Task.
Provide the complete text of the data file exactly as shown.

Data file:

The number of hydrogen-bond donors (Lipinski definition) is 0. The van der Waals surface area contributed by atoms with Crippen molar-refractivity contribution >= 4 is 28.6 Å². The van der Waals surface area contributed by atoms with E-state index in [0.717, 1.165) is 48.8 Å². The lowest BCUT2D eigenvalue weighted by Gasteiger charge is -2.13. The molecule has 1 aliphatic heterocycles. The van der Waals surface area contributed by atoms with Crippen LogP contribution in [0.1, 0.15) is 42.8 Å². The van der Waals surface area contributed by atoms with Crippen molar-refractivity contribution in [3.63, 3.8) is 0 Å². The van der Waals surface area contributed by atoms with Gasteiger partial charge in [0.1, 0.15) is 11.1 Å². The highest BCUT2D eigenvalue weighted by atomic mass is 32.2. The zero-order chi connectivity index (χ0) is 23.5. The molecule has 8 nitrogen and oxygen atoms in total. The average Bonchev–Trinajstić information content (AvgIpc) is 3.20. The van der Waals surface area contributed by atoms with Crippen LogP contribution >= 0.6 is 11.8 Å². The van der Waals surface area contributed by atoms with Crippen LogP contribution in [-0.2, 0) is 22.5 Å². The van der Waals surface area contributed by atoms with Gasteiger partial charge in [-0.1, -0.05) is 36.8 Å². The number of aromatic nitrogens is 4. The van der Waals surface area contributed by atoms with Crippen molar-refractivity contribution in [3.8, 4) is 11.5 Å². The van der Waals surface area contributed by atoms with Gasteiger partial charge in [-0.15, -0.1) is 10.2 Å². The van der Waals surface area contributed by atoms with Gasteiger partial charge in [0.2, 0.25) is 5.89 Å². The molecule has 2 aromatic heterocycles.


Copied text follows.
The number of hydrogen-bond donors (Lipinski definition) is 0. The van der Waals surface area contributed by atoms with Crippen molar-refractivity contribution >= 4 is 28.6 Å². The van der Waals surface area contributed by atoms with E-state index in [0.717, 1.165) is 48.8 Å². The lowest BCUT2D eigenvalue weighted by Gasteiger charge is -2.13. The molecule has 1 aliphatic heterocycles. The van der Waals surface area contributed by atoms with Crippen LogP contribution in [0.1, 0.15) is 42.8 Å². The van der Waals surface area contributed by atoms with Crippen molar-refractivity contribution in [3.63, 3.8) is 0 Å². The van der Waals surface area contributed by atoms with Gasteiger partial charge in [0.1, 0.15) is 11.1 Å². The highest BCUT2D eigenvalue weighted by atomic mass is 32.2. The zero-order chi connectivity index (χ0) is 23.5. The molecule has 8 nitrogen and oxygen atoms in total. The average Bonchev–Trinajstić information content (AvgIpc) is 3.20. The van der Waals surface area contributed by atoms with Crippen LogP contribution >= 0.6 is 11.8 Å². The van der Waals surface area contributed by atoms with Crippen LogP contribution in [-0.2, 0) is 22.5 Å². The van der Waals surface area contributed by atoms with Gasteiger partial charge in [-0.1, -0.05) is 36.8 Å². The number of aromatic nitrogens is 4. The van der Waals surface area contributed by atoms with Crippen molar-refractivity contribution in [3.8, 4) is 11.5 Å². The van der Waals surface area contributed by atoms with Gasteiger partial charge in [-0.15, -0.1) is 10.2 Å². The van der Waals surface area contributed by atoms with Gasteiger partial charge in [0.2, 0.25) is 5.89 Å². The molecule has 2 aromatic heterocycles.